transmission cooperative electric associations, and municipal 
        power agencies providing electric or natural gas services in 
        Minnesota, in addition to assessments made under section 
        216B.62, the amount requested for the operation of the task 
        force not to exceed $150,000 $250,000 in a fiscal year.  The 
        amount assessed under this section is appropriated to the 
        director of the legislative coordinating commission for those 
        purposes, and is available until expended.  The department shall 
        apportion those costs among all energy utilities in proportion 
        to their respective gross operating revenues from the sale of 
        gas or electric service within the state during the last 
        calendar year.  For the purposes of administrative efficiency, 
        the department shall assess energy utilities and issue bills in 
        accordance with the billing and assessment procedures provided 
        in section 216B.62, to the extent that these procedures do not 
        conflict with this subdivision. 
           Sec. 9.  Minnesota Statutes 2002, section 216C.051, 
        subdivision 9, is amended to read: 
           Subd. 9.  [EXPIRATION.] This section is repealed June 
        30, 2005 2007. 
           Sec. 10.  Minnesota Statutes 2002, section 216C.052, 
        subdivision 2, is amended to read: 
           Subd. 2.  [ADMINISTRATIVE ISSUES.] (a) The commissioner may 
        select the administrator who shall serve for a four-year term.  
        The administrator may not have been a party or a participant in 
        a commission energy proceeding for at least one year prior to 
        selection by the commissioner.  The commissioner shall oversee 
        and direct the work of the administrator, annually review the 
        expenses of the administrator, and annually approve the budget 
        of the administrator.  The administrator may hire staff and may 
        contract for technical expertise in performing duties when 
        existing state resources are required for other state 
        responsibilities or when special expertise is required.  The 
        salary of the administrator is governed by section 15A.0815, 
        subdivision 2. 
           (b) Costs relating to a specific proceeding, analysis, or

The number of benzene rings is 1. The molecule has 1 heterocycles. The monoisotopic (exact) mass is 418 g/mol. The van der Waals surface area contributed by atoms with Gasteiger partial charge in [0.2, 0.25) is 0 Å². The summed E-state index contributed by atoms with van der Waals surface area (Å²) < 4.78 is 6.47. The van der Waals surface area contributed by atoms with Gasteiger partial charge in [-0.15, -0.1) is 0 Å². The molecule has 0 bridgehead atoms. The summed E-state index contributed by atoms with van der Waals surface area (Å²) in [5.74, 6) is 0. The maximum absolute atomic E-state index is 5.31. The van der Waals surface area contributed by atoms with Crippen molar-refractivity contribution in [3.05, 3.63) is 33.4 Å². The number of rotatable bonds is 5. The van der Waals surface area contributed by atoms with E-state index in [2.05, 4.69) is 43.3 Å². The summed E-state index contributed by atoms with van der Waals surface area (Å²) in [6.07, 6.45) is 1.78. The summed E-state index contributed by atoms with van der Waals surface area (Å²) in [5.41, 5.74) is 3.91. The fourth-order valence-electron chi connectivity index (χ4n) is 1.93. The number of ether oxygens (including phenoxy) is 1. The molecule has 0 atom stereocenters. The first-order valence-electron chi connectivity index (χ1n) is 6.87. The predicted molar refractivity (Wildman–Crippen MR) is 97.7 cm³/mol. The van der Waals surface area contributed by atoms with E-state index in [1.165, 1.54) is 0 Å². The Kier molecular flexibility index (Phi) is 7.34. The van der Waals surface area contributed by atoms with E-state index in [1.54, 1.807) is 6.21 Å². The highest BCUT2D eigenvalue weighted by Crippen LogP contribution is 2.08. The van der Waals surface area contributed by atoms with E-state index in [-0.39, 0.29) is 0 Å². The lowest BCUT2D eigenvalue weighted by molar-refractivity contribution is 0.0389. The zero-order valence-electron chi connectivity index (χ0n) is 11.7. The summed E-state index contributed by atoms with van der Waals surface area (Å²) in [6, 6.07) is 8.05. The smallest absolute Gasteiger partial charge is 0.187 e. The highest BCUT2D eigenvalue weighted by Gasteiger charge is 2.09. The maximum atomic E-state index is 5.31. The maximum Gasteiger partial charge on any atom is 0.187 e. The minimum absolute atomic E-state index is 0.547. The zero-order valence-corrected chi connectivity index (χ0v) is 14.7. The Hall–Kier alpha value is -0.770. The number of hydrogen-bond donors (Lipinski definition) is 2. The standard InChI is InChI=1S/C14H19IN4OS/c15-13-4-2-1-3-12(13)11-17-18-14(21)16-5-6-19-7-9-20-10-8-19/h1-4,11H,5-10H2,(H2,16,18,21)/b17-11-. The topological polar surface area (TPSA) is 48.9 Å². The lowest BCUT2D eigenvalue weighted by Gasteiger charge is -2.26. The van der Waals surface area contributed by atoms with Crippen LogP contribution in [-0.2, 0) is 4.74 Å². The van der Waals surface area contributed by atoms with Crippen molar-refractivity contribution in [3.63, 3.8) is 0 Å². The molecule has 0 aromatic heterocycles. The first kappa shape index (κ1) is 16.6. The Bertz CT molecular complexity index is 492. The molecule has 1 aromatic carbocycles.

project are not general administrative costs.  For purposes of 
        this section, "energy utility" means public utilities, 
        generation and transmission cooperative electric associations, 
        and municipal power agencies providing natural gas or electric 
        service in the state.  
           (c) The department of commerce shall pay: 
           (1) the general administrative costs of the administrator, 
        not to exceed $1,500,000 $1,000,000 in a fiscal year, and shall 
        assess energy utilities for reimbursement for those 
        administrative costs.  These costs must be consistent with the 
        budget approved by the commissioner under paragraph (a).  The 
        department shall apportion the costs among all energy utilities 
        in proportion to their respective gross operating revenues from 
        sales of gas or electric service within the state during the 
        last calendar year, and shall then render a bill to each utility 
        on a regular basis; and 
           (2) costs relating to a specific proceeding analysis or 
        project and shall render a bill for reimbursement to the 
        specific energy utility or utilities participating in the 
        proceeding, analysis, or project directly, either at the 
        conclusion of a particular proceeding, analysis, or project, or 
        from time to time during the course of the proceeding, analysis, 
        or project. 
           (d) For purposes of administrative efficiency, the 
        department shall assess energy utilities and issue bills in 
        accordance with the billing and assessment procedures provided 
        in section 216B.62, to the extent that these procedures do not 
        conflict with this subdivision.  The amount of the bills 
        rendered by the department under paragraph (c) must be paid by 
        the energy utility into an account in the special revenue fund 
        in the state treasury within 30 days from the date of billing 
        and is appropriated to the commissioner for the purposes 
        provided in this section.  The commission shall approve or 
        approve as modified a rate schedule providing for the automatic 
        adjustment of charges to recover amounts paid by utilities under 
        this section.  All amounts assessed under this section are in 
        addition to amounts appropriated to the commission and the 
        department by other law. 
           Sec. 11.  Minnesota Statutes 2002, section 216C.052, 
        subdivision 3, is amended to read:  
           Subd. 3.  [ASSESSMENT AND APPROPRIATION.] In addition to 
        the amount noted in subdivision 2, the commissioner of commerce